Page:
Baking Soda Is The Ultimate Secret Ingredient For Better Iced Tea

Although it's widely enjoyed in the United States, tea is unequivocally linked to Britain, unless, of course, the tea is iced. It's as rare in the U.K. as it is plentiful in the American South. Southerners drink it by the gallons, not just in the steamy summertime, but all year round. There are tons of ways to make excellent iced tea, but the addition of baking soda may take some by surprise.

Adding a pinch of baking soda to a pitcher of iced tea can help balance any bitterness present from the tea leaves and remove the cloudiness in the beverage, resulting in a crystal-clear concoction. Because it only takes a bit (no more than ⅛ teaspoon) of baking soda to achieve this effect, you won't be able to taste anything other than the icy tea and whatever flavorings you might add, from sugar to fresh peaches, lemon slices, and mint.

Tea and baking soda have great chemistry

If you've ever taken a sip of black or green tea and immediately felt like your mouth or tongue was dry, then you've experienced the phenomenon of tannins. Present in things like red wine, tea, and coffee, tannins are naturally occurring polyphenols that impart a bitter taste. The longer tea is brewed, the stronger the tannins become, giving the tea a flavor that some might describe as sour or acidic. Because baking soda is an alkaline, it balances out the bitterness of the tea's acidity. This all comes down to the pH scale.

The pH scale measures how acidic a substance is; the lower the number, the higher its acidity. Pure water has a pH of seven, and is considered neutral. Anything lower than seven is acidic, while anything higher is alkaline. Black tea (which is often used for iced tea) has an average pH level of 4.9 to 5.5. The pH of baking soda is 9.5, and when combined with tea, it softens the acid, making the drink taste smoother.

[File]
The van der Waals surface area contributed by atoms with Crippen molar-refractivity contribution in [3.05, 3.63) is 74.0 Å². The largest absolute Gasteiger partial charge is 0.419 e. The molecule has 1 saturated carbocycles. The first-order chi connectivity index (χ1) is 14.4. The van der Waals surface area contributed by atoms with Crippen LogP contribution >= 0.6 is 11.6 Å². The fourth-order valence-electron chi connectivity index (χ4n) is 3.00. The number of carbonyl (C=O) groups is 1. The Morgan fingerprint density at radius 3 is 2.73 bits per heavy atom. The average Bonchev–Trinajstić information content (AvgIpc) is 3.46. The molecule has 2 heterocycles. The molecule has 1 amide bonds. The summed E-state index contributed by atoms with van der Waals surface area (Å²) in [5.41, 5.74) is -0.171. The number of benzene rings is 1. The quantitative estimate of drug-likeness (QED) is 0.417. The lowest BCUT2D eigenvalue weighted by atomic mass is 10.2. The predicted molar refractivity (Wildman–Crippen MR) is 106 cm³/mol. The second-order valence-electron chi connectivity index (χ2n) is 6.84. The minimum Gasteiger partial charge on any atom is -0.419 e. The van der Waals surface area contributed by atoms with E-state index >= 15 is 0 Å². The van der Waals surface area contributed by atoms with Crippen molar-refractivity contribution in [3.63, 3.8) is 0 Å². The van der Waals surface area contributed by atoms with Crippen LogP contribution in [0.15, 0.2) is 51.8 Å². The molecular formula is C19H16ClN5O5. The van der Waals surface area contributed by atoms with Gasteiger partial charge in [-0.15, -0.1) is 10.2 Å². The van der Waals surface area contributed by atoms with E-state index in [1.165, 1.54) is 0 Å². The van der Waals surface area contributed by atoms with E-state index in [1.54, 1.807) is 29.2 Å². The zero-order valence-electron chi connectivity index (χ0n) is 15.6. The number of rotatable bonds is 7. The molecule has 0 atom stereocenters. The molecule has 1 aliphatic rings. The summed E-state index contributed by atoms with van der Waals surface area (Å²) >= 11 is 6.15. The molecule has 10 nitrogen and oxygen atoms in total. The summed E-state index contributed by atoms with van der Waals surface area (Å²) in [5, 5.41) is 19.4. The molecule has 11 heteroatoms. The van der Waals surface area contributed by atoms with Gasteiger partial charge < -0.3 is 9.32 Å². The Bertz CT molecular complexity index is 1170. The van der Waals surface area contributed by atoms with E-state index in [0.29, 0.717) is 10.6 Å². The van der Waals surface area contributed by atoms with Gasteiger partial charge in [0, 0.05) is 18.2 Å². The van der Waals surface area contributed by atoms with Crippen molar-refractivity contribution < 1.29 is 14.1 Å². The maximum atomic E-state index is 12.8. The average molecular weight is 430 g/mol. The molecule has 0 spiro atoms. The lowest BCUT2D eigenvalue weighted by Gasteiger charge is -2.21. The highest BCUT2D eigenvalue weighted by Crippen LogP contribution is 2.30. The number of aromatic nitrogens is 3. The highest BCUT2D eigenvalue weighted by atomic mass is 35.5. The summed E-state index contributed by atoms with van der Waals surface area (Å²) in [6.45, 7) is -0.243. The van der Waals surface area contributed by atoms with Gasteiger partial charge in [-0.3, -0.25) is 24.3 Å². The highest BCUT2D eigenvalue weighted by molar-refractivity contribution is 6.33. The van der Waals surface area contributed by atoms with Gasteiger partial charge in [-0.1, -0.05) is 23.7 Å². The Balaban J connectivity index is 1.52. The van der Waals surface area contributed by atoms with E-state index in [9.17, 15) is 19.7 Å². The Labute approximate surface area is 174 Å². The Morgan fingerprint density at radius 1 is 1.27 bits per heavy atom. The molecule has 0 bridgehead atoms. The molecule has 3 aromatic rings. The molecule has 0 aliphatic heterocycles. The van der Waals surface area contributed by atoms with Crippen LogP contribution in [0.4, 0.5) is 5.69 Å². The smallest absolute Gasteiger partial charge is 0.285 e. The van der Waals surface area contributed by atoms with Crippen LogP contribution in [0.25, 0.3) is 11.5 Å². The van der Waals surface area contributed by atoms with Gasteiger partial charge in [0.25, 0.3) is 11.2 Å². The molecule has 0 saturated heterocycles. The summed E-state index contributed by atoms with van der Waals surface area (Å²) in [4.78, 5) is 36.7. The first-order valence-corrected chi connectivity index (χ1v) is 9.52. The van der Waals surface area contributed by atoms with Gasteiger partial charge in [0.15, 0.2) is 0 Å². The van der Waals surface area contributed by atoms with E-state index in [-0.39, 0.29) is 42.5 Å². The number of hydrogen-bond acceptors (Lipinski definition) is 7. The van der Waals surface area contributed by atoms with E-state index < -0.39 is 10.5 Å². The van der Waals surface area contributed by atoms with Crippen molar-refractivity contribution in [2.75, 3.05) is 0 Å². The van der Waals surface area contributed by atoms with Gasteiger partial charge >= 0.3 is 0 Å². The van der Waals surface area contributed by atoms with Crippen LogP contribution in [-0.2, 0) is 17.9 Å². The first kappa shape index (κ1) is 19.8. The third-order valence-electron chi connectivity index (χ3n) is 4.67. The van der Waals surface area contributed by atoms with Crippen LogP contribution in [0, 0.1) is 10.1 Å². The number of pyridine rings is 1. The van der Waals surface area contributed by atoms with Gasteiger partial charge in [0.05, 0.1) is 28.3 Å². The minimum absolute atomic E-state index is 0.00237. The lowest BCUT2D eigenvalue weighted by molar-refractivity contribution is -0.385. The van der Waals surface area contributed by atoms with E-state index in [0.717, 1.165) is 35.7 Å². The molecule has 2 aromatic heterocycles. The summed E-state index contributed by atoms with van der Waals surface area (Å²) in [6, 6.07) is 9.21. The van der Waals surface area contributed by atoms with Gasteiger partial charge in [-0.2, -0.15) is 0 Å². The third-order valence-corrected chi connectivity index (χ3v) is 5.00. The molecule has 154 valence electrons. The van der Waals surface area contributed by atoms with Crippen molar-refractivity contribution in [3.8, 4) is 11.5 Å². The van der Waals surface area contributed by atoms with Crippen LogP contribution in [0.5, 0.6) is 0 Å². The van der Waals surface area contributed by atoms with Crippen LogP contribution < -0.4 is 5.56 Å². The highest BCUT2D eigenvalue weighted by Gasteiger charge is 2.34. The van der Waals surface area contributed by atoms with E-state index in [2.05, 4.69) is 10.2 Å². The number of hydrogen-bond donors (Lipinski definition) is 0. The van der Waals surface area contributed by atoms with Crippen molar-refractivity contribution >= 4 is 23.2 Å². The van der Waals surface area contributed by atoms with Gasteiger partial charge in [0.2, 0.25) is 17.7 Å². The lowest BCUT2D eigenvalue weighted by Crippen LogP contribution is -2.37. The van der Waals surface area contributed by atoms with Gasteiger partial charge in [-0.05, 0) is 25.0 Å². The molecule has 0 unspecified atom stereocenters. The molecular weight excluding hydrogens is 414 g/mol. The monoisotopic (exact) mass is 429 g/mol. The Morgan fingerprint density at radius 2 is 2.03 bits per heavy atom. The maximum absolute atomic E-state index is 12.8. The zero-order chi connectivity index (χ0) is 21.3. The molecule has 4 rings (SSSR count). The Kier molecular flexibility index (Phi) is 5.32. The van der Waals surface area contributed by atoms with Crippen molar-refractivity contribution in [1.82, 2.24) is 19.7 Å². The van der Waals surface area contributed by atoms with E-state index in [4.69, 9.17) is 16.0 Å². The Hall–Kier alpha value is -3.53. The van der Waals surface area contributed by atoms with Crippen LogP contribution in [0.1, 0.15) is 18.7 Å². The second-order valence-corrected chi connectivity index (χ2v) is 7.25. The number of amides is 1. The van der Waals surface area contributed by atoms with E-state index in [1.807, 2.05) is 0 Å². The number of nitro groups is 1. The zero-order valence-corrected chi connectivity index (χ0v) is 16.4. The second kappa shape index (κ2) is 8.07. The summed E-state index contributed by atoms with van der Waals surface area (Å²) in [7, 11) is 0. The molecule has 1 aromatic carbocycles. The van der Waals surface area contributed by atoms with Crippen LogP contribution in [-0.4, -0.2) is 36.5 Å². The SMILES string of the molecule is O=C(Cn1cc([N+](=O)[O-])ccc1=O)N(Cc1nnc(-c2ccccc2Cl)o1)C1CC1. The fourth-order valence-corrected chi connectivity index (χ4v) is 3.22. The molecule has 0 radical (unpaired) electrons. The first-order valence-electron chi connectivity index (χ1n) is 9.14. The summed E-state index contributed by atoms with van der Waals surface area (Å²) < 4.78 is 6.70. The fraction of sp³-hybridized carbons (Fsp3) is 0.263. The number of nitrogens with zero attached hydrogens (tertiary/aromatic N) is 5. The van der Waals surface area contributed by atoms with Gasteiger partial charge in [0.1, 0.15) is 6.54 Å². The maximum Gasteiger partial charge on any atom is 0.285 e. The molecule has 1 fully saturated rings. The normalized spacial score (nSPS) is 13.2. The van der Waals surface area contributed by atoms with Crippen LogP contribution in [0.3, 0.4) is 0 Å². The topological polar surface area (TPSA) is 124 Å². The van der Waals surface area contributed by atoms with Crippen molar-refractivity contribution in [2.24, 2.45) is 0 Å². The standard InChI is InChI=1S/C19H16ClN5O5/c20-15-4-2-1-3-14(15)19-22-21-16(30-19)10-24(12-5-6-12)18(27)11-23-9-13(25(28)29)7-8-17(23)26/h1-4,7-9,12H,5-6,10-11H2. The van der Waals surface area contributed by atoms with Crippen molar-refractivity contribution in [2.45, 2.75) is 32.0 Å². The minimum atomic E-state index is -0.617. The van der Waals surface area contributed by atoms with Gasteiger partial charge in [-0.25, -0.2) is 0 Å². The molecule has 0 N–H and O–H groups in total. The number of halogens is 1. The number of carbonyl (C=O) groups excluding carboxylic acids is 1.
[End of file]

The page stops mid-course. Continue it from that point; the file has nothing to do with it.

It turns out those pesky tannins also cause tea to appear cloudy. Tannins dissolve in hot water, but when they are chilled quickly, they bind with the caffeine and cause an unfiltered look. A bit of baking soda binds with the tannins and prevents them from reacting adversely when chilled, helping to retain clarity.

More tips for better iced tea

Some iced tea purists may argue that baking soda has no business in iced tea, and that if you take proper steps to ensure your tea is smooth and clear while making it, there is no need for sodium bicarbonate. Whichever camp you're in, it's always good to know how to make the best iced tea possible. Obviously, it all starts with the type of tea you brew. You can make iced tea from any type of tea leaves, but for the classic, traditional flavor of Southern iced tea, use a black tea specifically blended for iced tea use. Brands like Lipton and Luzianne make iced tea brew bags.

If you're using regular iced tea bags (as opposed to ones specifically made to be brewed with cold water), you'll need filtered, hot water to brew, but be careful not to steep your bags in water that is actively boiling, as excessively hot temperatures will make the tea taste bitter. The ideal temperature for brewing is between 200 and 212 degrees Fahrenheit, and surprisingly, you don't need to leave the tea bags in for long — brew for five minutes maximum to prevent excessive bitterness. Of course, if you accidentally oversteep, add in that pinch of baking soda.

If you're using sugar, add and combine it with the tea while it's still warm so it will thoroughly dissolve, and bring your container or pitcher to room temperature before chilling it in the fridge.